By: Cedar Rain Gordon
So, most, if not all, weddings have some sort of budget. If you have absolutely no budget, whatsoever, you could quickly be throwing 6 figures at the one day. If you don’t make a Hollywood paycheck, but still want to have a wedding, it’s best to give yourself some sort of limit, so that you might still be able to own a house in your lifetime.
Couples planning a traditional wedding in the New Hampshire seacoast region are spending an average of $20,000-$40,000. The question then, is how to get the most bang for your limited buck. The answer is to prioritize. Make a list of all the things that are important to you. For instance, a stunning view, a huge dance floor, elaborate & custom lighting design, a couture wedding gown, an open bar, haute cuisine menu, china & crystal rather than paper & plastic. Make the list huge and dreamy and, maybe even, completely fantastical. Then, start doing some pricing research. Assign realistic dollar amounts to each item. Add them up. How far over budget are you? Maybe not all. Maybe you’re considering knocking over a bank. Maybe you’re so discouraged you’re thinking of calling the whole thing off.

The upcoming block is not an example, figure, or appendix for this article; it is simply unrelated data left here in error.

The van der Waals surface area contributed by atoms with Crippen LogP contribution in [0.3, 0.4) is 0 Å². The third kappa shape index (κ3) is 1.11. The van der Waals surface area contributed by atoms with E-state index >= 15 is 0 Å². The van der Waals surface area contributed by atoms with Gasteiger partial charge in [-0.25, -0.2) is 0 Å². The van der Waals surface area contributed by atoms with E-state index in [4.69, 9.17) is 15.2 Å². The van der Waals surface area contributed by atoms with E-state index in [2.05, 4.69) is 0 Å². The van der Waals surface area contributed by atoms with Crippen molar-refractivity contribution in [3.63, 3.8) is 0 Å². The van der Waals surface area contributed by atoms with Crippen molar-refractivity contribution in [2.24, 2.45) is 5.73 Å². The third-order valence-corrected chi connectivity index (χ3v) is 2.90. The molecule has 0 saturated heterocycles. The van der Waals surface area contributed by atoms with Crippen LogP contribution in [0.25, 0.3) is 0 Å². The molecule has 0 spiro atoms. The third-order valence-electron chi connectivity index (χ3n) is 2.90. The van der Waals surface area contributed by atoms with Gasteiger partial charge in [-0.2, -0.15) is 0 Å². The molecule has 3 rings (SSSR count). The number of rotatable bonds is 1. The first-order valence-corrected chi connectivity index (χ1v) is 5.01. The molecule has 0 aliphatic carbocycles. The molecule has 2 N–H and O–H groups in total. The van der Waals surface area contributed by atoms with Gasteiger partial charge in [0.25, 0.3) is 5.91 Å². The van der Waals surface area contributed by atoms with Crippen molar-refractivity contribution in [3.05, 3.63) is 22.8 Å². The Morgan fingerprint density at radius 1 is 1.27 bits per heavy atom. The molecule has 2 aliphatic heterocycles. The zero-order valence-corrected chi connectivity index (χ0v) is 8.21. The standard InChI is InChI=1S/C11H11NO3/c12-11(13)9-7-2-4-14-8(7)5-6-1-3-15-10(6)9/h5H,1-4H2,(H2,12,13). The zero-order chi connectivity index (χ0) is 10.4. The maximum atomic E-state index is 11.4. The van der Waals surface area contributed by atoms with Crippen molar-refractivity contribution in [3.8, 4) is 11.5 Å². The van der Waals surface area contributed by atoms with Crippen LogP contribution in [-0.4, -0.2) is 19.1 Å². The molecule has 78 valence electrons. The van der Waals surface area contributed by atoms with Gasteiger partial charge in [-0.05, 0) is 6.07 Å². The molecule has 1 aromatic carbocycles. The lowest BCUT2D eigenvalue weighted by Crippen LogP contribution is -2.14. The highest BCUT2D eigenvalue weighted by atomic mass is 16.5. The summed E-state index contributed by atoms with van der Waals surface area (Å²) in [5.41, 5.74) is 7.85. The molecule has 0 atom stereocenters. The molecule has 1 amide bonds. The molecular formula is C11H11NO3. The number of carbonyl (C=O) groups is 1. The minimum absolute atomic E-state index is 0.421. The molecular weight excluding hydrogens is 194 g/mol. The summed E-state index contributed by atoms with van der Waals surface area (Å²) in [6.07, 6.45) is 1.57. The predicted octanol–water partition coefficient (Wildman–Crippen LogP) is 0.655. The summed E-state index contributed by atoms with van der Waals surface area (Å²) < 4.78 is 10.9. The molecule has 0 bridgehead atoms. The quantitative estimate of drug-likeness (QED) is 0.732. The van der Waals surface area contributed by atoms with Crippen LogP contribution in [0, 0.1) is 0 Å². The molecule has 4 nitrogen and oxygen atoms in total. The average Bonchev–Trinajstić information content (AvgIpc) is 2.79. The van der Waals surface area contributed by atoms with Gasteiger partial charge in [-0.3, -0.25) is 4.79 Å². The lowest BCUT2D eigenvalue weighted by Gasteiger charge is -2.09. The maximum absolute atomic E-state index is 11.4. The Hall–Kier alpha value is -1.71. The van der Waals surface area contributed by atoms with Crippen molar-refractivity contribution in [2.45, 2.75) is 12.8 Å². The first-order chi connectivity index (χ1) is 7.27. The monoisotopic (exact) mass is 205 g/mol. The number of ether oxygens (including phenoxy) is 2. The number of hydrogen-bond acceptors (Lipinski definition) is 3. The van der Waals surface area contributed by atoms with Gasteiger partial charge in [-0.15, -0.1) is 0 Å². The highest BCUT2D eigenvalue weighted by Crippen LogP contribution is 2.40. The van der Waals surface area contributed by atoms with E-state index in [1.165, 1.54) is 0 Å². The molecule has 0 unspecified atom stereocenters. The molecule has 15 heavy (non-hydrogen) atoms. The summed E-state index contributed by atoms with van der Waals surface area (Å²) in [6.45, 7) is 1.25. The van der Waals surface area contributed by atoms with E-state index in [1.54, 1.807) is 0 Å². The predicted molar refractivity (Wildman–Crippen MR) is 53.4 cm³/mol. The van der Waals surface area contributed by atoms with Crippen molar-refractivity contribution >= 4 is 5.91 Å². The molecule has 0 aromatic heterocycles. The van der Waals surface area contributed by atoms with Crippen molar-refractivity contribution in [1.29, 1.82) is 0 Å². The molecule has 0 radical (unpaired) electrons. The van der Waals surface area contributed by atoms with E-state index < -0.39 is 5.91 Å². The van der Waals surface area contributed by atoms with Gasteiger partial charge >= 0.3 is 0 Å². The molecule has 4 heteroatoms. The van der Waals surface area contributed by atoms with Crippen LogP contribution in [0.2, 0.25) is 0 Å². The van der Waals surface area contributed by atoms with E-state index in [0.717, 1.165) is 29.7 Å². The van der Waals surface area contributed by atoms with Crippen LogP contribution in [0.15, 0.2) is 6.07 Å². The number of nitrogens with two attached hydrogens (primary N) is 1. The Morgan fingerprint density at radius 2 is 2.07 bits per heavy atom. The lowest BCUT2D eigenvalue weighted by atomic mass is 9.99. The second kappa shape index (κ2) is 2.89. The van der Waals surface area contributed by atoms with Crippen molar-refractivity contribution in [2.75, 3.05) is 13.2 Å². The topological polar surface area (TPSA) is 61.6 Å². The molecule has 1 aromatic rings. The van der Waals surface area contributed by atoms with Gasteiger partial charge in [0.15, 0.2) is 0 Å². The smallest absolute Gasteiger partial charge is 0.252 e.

This is the time to sit down with your fiancé, and anyone else in your family who’s helping with the planning or paying, for a nice long chat. Things can get challenging here; how often does your family agree on anything? Let everyone say their piece, uninterrupted. Let me repeat that: uninterrupted. Once everyone has gotten the chance to say what’s important to them, it’s time to do a second budget crunch. In a perfect world, each person could have the one or two most important items on their dream list. In a real world, we’ll have to make some tough decisions. The thing to keep in mind is that the day is about the joining of two people and two families. Allow this budgeting process to open the doors of communication that will keep you all happy & functionin in sickness & in health, for richer & for poorer, til death do us part.